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It's the Great Pumpkin, Charlie Brown

Peanuts
by Poe Ghostal

It's the Great Pumpkin, Charlie Brown (1966) was the third Peanuts special (after A Charlie Brown Christmas and Charlie Brown's All Stars). Like Christmas, Great Pumpkin quickly become an annual event on ABC that continues to this day.

Over the years, the Peanuts gang have become a bit dated. This is partly due to the lack of new television specials and the end of the daily strip two years ago (sadly, creator Charles Schulz died in February 2000, the very day the last original strip was published). But more broadly, Peanuts (originally titled L'il Folks) was both a product and an icon of the Baby Boomer era and those associations have held. Whereas the ideas spouted by the surprisingly precocious children were probably a wee left of center in the 1950 and '60s, the series is now looked upon with fond nostalgia by all. Perhaps most interesting is the notoriety of A Charlie Brown Christmas as one of the few salient pop culture acknowledgements of Christmas's religious origins. This is fondly looked upon by some, while others look at its cynically, cynically noting that Charlie Brown Christmas is more faithful to the origins of Christmas than most Americans of the '00s.

Nevertheless, Christmas's anti-commercialism message was prescient and preserved the show's relevance for forty years. The Great Pumpkin does not boast such an overt message, but it does have a few more subtle ones about the nature of faith (or, for the cynical, a commentary on the absurdity of existence). More importantly the special solidifies the character traits that had been developed over fifteen years of comic strips and two previous cartoons. Charlie Brown is cursed but persistent, getting rocks in his trick-or-treat bag to complement his inept ghost costume; Lucy's witch costume ruthlessly reflects the dark soul within; Snoopy, the non sequitur incarnate (in this episode at least), roams around after the Red Baron; and Linus plays both Didi and Gogo, waiting for his own personal Godot, the Great Pumpkin, in the "most sincere" pumpkin patch in town (of course, Waiting for Godot didn't offer anything in the way of Lucy's cathartic rant against Linus for robbing her of potential "tricks or treats").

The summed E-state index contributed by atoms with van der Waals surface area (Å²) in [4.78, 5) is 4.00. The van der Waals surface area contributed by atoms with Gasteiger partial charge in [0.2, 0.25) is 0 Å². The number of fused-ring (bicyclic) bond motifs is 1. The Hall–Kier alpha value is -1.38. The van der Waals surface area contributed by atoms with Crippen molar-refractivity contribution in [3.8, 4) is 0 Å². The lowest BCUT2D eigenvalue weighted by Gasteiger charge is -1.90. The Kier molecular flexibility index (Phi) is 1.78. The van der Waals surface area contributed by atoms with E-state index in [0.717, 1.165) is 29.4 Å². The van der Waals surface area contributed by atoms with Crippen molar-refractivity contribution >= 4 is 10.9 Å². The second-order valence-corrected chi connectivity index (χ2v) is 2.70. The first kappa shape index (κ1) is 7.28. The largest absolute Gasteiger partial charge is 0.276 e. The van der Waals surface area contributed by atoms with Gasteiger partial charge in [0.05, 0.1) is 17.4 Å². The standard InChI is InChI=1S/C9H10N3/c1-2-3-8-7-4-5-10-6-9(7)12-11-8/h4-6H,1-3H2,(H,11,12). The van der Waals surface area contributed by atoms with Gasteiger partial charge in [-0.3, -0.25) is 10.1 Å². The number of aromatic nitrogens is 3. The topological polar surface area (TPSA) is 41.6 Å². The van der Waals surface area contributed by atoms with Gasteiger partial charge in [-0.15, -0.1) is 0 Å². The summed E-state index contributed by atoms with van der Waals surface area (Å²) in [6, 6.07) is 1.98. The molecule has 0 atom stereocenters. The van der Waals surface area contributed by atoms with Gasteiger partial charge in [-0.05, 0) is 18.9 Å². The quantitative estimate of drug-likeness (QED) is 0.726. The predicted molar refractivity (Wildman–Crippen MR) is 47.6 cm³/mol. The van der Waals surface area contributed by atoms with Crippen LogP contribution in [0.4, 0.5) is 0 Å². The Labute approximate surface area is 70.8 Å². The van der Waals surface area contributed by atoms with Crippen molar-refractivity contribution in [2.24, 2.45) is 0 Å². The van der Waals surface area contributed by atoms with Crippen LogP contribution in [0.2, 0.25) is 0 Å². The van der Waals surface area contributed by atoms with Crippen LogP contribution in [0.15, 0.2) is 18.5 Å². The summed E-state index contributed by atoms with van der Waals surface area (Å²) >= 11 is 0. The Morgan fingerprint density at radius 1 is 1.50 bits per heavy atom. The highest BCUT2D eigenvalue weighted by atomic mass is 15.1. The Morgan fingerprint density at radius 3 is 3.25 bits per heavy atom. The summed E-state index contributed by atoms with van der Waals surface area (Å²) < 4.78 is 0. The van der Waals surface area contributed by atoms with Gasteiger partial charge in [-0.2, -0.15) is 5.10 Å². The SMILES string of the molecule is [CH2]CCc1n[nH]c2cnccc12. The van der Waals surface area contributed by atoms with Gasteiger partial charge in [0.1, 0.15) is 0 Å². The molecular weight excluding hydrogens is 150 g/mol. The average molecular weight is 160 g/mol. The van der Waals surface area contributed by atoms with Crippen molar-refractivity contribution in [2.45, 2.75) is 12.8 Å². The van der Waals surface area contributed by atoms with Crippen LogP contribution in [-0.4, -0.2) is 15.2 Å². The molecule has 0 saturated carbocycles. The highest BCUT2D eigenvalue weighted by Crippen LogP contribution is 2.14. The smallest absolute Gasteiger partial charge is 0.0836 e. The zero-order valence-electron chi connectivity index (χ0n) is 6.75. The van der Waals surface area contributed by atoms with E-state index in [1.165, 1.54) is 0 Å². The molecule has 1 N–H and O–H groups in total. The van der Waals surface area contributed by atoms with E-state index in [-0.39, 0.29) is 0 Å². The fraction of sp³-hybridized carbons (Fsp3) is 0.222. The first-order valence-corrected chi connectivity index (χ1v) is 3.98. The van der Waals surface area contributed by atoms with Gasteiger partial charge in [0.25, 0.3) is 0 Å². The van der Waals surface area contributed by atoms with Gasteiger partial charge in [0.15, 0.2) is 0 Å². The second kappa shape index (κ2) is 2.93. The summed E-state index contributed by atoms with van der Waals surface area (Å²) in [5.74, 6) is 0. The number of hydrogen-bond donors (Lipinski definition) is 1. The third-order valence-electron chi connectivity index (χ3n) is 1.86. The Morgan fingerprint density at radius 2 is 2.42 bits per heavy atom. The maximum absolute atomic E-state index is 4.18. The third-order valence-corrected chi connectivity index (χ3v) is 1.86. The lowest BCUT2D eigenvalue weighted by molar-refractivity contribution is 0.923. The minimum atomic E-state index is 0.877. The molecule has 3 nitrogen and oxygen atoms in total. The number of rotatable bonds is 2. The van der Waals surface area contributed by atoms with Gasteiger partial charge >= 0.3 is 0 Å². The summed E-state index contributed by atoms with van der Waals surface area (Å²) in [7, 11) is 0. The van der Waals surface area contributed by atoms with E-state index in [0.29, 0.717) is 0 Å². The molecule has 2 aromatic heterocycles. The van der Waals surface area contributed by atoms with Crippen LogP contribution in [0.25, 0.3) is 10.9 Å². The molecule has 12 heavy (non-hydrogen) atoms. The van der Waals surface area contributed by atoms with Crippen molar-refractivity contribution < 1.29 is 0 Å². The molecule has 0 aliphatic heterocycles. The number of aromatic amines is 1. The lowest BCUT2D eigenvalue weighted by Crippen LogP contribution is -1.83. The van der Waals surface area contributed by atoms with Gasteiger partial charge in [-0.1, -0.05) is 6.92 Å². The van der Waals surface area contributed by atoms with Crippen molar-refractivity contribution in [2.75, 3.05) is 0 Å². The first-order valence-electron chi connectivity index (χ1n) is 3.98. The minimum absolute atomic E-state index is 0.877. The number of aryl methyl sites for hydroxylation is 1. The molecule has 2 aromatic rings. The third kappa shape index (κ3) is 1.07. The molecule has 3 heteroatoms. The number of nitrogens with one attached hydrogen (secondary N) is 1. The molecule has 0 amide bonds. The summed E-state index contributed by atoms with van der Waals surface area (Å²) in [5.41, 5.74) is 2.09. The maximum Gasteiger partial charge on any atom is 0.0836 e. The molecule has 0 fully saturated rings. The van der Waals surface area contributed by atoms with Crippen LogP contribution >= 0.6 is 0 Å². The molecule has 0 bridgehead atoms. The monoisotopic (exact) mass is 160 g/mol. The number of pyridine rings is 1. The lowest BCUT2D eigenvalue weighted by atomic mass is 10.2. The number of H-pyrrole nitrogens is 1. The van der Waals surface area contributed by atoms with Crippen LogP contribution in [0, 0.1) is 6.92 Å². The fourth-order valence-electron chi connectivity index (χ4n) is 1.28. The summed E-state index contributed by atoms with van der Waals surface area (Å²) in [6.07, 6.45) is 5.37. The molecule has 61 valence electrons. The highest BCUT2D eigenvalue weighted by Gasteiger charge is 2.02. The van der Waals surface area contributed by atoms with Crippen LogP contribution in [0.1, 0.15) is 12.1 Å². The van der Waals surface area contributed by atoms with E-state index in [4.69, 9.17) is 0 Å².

It's interesting how, in an era where the Tooth Fairy drops off $10 bills, the Easter Bunny leaves at least a present or two and Santa Claus commands a merchandising force equitable to the military of a small industrial nation, that the Great Pumpkin never caught on as yet another excuse to give kids presents on non-birthdates. I suppose with all the decorations, costume rentals and cubic tons of candy, people figure Halloween is expensive enough. Since the legend of the Great Pumpkin didn't take root in popular culture, I imagine many kids often wondered (as I did) where Linus came up with the bizarre notion of the Great Pumpkin in the first place. Did it come to him in a flash as he sucked his thumb and cradled his blanket, blazing before his eyes like a prophetic vision? Did he find a reference in some obscure grimoire of ancient druidic lore? Linus was obviously the most intelligent of the Peanuts, so this erratic behavior seems all the more troubling. What does he know that we don't? Laugh if you will, but I'm actually being half-serious here. There were often subtle existential and philosophical themes woven in and out of the Peanuts' adventures. The equation of the Great Pumpkin with Godot may not be as far-fetched as it sounds. Charles Schulz was the innovator of a kind of popular, intelligent comic strip that is rarely seen today - his two greatest successors, Berkeley Breathed and Bill Watterson, are already retired themselves.